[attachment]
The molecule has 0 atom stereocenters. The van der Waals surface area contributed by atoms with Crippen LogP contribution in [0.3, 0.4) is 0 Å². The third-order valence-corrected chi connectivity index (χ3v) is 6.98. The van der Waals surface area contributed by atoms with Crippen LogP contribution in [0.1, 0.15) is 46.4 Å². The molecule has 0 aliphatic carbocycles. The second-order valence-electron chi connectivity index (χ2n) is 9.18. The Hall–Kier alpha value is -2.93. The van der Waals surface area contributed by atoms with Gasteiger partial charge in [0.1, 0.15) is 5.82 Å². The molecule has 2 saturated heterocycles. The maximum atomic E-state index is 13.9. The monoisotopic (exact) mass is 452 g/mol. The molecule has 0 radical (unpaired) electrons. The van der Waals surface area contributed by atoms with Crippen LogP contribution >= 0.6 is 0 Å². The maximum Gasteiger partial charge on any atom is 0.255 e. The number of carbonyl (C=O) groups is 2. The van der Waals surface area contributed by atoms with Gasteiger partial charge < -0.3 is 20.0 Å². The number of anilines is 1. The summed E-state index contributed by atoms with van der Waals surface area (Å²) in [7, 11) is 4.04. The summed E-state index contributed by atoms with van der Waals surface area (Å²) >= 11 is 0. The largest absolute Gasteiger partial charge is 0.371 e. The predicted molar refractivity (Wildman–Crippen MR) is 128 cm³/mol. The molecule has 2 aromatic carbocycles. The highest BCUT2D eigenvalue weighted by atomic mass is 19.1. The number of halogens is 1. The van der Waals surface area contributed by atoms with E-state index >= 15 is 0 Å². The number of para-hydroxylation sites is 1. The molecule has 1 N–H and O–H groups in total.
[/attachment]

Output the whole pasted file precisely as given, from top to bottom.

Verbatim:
The molecule has 0 atom stereocenters. The van der Waals surface area contributed by atoms with Crippen LogP contribution in [0.3, 0.4) is 0 Å². The third-order valence-corrected chi connectivity index (χ3v) is 6.98. The van der Waals surface area contributed by atoms with Crippen LogP contribution in [0.1, 0.15) is 46.4 Å². The molecule has 0 aliphatic carbocycles. The second-order valence-electron chi connectivity index (χ2n) is 9.18. The Hall–Kier alpha value is -2.93. The van der Waals surface area contributed by atoms with Gasteiger partial charge in [0.1, 0.15) is 5.82 Å². The molecule has 2 saturated heterocycles. The maximum atomic E-state index is 13.9. The monoisotopic (exact) mass is 452 g/mol. The molecule has 0 radical (unpaired) electrons. The van der Waals surface area contributed by atoms with Crippen LogP contribution >= 0.6 is 0 Å². The maximum Gasteiger partial charge on any atom is 0.255 e. The number of carbonyl (C=O) groups is 2. The van der Waals surface area contributed by atoms with Gasteiger partial charge < -0.3 is 20.0 Å². The number of anilines is 1. The summed E-state index contributed by atoms with van der Waals surface area (Å²) in [7, 11) is 4.04. The summed E-state index contributed by atoms with van der Waals surface area (Å²) >= 11 is 0. The largest absolute Gasteiger partial charge is 0.371 e. The predicted molar refractivity (Wildman–Crippen MR) is 128 cm³/mol. The molecule has 2 aromatic carbocycles. The highest BCUT2D eigenvalue weighted by atomic mass is 19.1. The number of halogens is 1. The van der Waals surface area contributed by atoms with E-state index >= 15 is 0 Å². The number of para-hydroxylation sites is 1. The molecule has 1 N–H and O–H groups in total.